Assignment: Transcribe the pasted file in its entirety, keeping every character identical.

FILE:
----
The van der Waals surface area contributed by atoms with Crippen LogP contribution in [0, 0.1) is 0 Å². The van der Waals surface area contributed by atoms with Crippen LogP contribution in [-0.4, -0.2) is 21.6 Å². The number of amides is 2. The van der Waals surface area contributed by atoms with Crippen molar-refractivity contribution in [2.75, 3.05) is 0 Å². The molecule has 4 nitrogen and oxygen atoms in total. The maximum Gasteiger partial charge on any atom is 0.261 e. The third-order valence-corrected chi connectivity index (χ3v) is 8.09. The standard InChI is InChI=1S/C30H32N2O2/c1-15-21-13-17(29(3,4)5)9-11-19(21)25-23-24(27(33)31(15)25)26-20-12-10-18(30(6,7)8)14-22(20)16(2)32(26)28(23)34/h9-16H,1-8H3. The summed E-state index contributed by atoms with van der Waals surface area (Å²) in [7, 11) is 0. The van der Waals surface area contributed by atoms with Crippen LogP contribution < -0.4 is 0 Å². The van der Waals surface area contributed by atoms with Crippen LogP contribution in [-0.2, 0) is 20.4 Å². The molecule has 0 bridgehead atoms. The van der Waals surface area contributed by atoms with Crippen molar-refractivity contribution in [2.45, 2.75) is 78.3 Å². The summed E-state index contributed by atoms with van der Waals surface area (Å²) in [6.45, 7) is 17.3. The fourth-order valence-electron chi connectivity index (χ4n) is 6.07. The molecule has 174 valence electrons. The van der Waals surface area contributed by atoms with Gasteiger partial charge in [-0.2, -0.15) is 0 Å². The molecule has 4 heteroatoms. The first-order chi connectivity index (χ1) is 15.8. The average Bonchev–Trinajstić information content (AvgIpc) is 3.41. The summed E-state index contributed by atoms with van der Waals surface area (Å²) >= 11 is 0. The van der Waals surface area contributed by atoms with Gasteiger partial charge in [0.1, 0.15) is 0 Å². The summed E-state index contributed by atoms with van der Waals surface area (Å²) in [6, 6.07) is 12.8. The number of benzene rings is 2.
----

The van der Waals surface area contributed by atoms with Crippen LogP contribution in [0, 0.1) is 0 Å². The van der Waals surface area contributed by atoms with Crippen LogP contribution in [-0.4, -0.2) is 21.6 Å². The number of amides is 2. The van der Waals surface area contributed by atoms with Crippen molar-refractivity contribution in [2.75, 3.05) is 0 Å². The molecule has 4 nitrogen and oxygen atoms in total. The maximum Gasteiger partial charge on any atom is 0.261 e. The third-order valence-corrected chi connectivity index (χ3v) is 8.09. The standard InChI is InChI=1S/C30H32N2O2/c1-15-21-13-17(29(3,4)5)9-11-19(21)25-23-24(27(33)31(15)25)26-20-12-10-18(30(6,7)8)14-22(20)16(2)32(26)28(23)34/h9-16H,1-8H3. The summed E-state index contributed by atoms with van der Waals surface area (Å²) in [7, 11) is 0. The van der Waals surface area contributed by atoms with Crippen LogP contribution < -0.4 is 0 Å². The van der Waals surface area contributed by atoms with Crippen LogP contribution in [-0.2, 0) is 20.4 Å². The molecule has 0 bridgehead atoms. The van der Waals surface area contributed by atoms with Crippen molar-refractivity contribution in [2.45, 2.75) is 78.3 Å². The summed E-state index contributed by atoms with van der Waals surface area (Å²) in [6.45, 7) is 17.3. The fourth-order valence-electron chi connectivity index (χ4n) is 6.07. The molecule has 174 valence electrons. The van der Waals surface area contributed by atoms with Gasteiger partial charge in [-0.2, -0.15) is 0 Å². The molecule has 4 heteroatoms. The first-order chi connectivity index (χ1) is 15.8. The average Bonchev–Trinajstić information content (AvgIpc) is 3.41. The summed E-state index contributed by atoms with van der Waals surface area (Å²) >= 11 is 0. The van der Waals surface area contributed by atoms with Gasteiger partial charge in [0.1, 0.15) is 0 Å². The summed E-state index contributed by atoms with van der Waals surface area (Å²) in [6, 6.07) is 12.8. The number of benzene rings is 2.